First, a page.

Here are some thoughts and strategies you should consider when building your morning routine:
1. Don’t check emails first thing in the morning
Checking your email inbox is about the worst thing you can do in the morning to focus and prime yourself for a great day.
Your inbox is a place where everyone you know can send you their own todos. They should call it a todo box. The inbox is a listing of spam, newsletters, client emails, staff emails, friend emails with no rhyme or reason to it’s order - it’s complete chaos and immediately inserts hundreds of decisions to your day. If you want to have a stressful day, start by reading your emails first. If you want to start your day off right, review your email later in the day after “eat the frog” (see below)
2. Get in the right frame of mind
If you’re in a leadership position, there is no doubt a consistent flow of stressors that cross your path on a daily basis. Stressors add up and can soon become one of the biggest drains on your ability to make great decisions. The reason for this is because a lot of us replay aspects of these stressors over and over in our heads - like a bad song on repeat.
One of the ways to combat this infinite stressor loop is to break the pattern each morning. There are many ways to break this stressor pattern such as meditation for instance, but whatever you choose remember that consistency is the key. I take 30 minutes each morning before the family wakes up, usually during a walk, to get in the right frame of mind.
The purpose of my walk is to gain perspective. I know that my day will consist of at least one event that will impose a certain level of stress on me. So on my walk I remind myself what reasons I have to feel grateful, because it’s impossible to feel stressed and grateful at the same time. This routine helps to put my life in perspective and sets me up to handle stressful situations with far more composure. I keep track of how this part of my morning routine impacts my overall level of stress versus happiness too. After all, what gets measured gets managed.
There’s a really great tool used by many top performers in business created by Dr. Shirzad Chamine that measures your “Happiness vs. Stress” levels. This test is a great barometer to indicate whether you’re trending in the right direction. Here’s a link to a 2 minute test, if you’re interested to see your score.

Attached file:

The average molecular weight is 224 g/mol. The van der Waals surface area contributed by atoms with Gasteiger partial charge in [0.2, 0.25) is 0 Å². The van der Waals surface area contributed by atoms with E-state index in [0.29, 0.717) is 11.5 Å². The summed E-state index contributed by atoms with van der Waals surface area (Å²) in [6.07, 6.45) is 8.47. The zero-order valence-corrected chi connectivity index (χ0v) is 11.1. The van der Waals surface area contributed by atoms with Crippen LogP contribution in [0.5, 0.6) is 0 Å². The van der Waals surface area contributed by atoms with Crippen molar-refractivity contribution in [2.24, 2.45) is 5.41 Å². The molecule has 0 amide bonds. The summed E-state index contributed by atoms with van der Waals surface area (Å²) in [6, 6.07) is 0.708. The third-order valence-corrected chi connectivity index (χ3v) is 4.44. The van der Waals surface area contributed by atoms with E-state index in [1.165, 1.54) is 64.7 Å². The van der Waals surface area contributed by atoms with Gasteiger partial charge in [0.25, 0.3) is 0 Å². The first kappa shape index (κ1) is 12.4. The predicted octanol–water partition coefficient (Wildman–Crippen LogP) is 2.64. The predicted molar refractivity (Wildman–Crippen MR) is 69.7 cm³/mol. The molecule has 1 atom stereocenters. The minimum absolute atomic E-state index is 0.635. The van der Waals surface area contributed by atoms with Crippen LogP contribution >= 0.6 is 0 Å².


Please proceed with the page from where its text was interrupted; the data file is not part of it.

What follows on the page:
3. Eat the Frog: Tackle the hardest thing first
Make sure to plan your top results the night before, and always set aside the first 60-90 minutes of your workday to focus on achieving your top result.
Mark Twain once said “If it's your job to eat a frog, it's best to do it first thing in the morning. And if it's your job to eat two frogs, it's best to eat the biggest one first.” The term “eat that frog” refers to tackling the hardest thing first.
The reason you want to tackle the hardest thing first is because it’s only natural that the most important activity tends to occupy our thoughts most often. In our minds, we ask ourselves things like “Well, what if I handle the situation this way?” or “Should I send an email or make a phone call?” Every internal question is a little mini-decision that we make in our mind, which is a drain on our decision tank. When we tackle the hardest thing first, we eliminate the repetitive mini-decisions that would be affecting us throughout the day.
Outside of the fact that you want to address the most important result while your decision tank is fullest, you feel a huge sense of accomplishment by overcoming the most daunting obstacle early in the day.
As for how I incorporate this into my week, each day I have 3 results that I’m after which are usually made up of 5-7 actions. Thinking about my day in terms of results reduces the number of repetitive thoughts in my head around what I need to achieve. Instead of thinking about 25 things, I only have to think about 3. I prioritize my 3 results and always set aside 60-90 minutes in the morning to tackle my “top 1” result for the day.
So if you want to improve your productivity and avoid decision fatigue, apply the “Don’t Repeat Yourself” principle to the problems you have to solve more than once, and start by building an exceptional morning routine.